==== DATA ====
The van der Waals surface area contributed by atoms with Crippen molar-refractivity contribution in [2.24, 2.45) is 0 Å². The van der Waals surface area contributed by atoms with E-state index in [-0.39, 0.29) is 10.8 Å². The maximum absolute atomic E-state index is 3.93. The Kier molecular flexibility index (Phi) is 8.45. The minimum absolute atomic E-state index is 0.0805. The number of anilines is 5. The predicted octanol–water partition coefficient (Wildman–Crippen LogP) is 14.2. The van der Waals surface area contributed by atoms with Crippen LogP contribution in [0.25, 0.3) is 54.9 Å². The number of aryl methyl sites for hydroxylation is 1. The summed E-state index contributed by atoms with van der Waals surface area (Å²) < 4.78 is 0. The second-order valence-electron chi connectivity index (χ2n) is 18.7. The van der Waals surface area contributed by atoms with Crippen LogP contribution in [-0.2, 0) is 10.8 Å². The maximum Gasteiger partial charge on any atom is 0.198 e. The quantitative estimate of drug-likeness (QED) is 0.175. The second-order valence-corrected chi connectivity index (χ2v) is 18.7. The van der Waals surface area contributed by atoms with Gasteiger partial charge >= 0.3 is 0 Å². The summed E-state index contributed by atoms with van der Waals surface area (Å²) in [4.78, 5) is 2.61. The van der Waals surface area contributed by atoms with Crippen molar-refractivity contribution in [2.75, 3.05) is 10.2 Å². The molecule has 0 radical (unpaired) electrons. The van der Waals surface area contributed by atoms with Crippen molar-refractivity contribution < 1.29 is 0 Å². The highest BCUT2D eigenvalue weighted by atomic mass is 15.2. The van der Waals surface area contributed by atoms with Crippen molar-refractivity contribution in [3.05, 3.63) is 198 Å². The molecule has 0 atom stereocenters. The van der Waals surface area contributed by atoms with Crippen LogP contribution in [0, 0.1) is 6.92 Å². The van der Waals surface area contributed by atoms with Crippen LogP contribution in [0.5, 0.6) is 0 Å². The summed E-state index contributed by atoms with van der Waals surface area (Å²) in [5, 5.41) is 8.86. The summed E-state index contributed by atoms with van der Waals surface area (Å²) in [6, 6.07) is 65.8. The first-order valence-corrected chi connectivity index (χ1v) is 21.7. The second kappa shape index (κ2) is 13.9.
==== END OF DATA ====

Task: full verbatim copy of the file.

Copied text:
The van der Waals surface area contributed by atoms with Crippen molar-refractivity contribution in [2.24, 2.45) is 0 Å². The van der Waals surface area contributed by atoms with E-state index in [-0.39, 0.29) is 10.8 Å². The maximum absolute atomic E-state index is 3.93. The Kier molecular flexibility index (Phi) is 8.45. The minimum absolute atomic E-state index is 0.0805. The number of anilines is 5. The predicted octanol–water partition coefficient (Wildman–Crippen LogP) is 14.2. The van der Waals surface area contributed by atoms with Crippen LogP contribution in [0.25, 0.3) is 54.9 Å². The number of aryl methyl sites for hydroxylation is 1. The summed E-state index contributed by atoms with van der Waals surface area (Å²) < 4.78 is 0. The second-order valence-electron chi connectivity index (χ2n) is 18.7. The van der Waals surface area contributed by atoms with Crippen LogP contribution in [-0.2, 0) is 10.8 Å². The maximum Gasteiger partial charge on any atom is 0.198 e. The quantitative estimate of drug-likeness (QED) is 0.175. The second-order valence-corrected chi connectivity index (χ2v) is 18.7. The van der Waals surface area contributed by atoms with Gasteiger partial charge >= 0.3 is 0 Å². The summed E-state index contributed by atoms with van der Waals surface area (Å²) in [4.78, 5) is 2.61. The van der Waals surface area contributed by atoms with Crippen molar-refractivity contribution in [2.75, 3.05) is 10.2 Å². The molecule has 0 radical (unpaired) electrons. The van der Waals surface area contributed by atoms with Crippen molar-refractivity contribution < 1.29 is 0 Å². The highest BCUT2D eigenvalue weighted by atomic mass is 15.2. The van der Waals surface area contributed by atoms with Crippen molar-refractivity contribution in [3.05, 3.63) is 198 Å². The molecule has 0 atom stereocenters. The van der Waals surface area contributed by atoms with Crippen LogP contribution in [0, 0.1) is 6.92 Å². The van der Waals surface area contributed by atoms with Crippen LogP contribution in [0.5, 0.6) is 0 Å². The summed E-state index contributed by atoms with van der Waals surface area (Å²) in [5, 5.41) is 8.86. The summed E-state index contributed by atoms with van der Waals surface area (Å²) in [6, 6.07) is 65.8. The first-order valence-corrected chi connectivity index (χ1v) is 21.7. The second kappa shape index (κ2) is 13.9.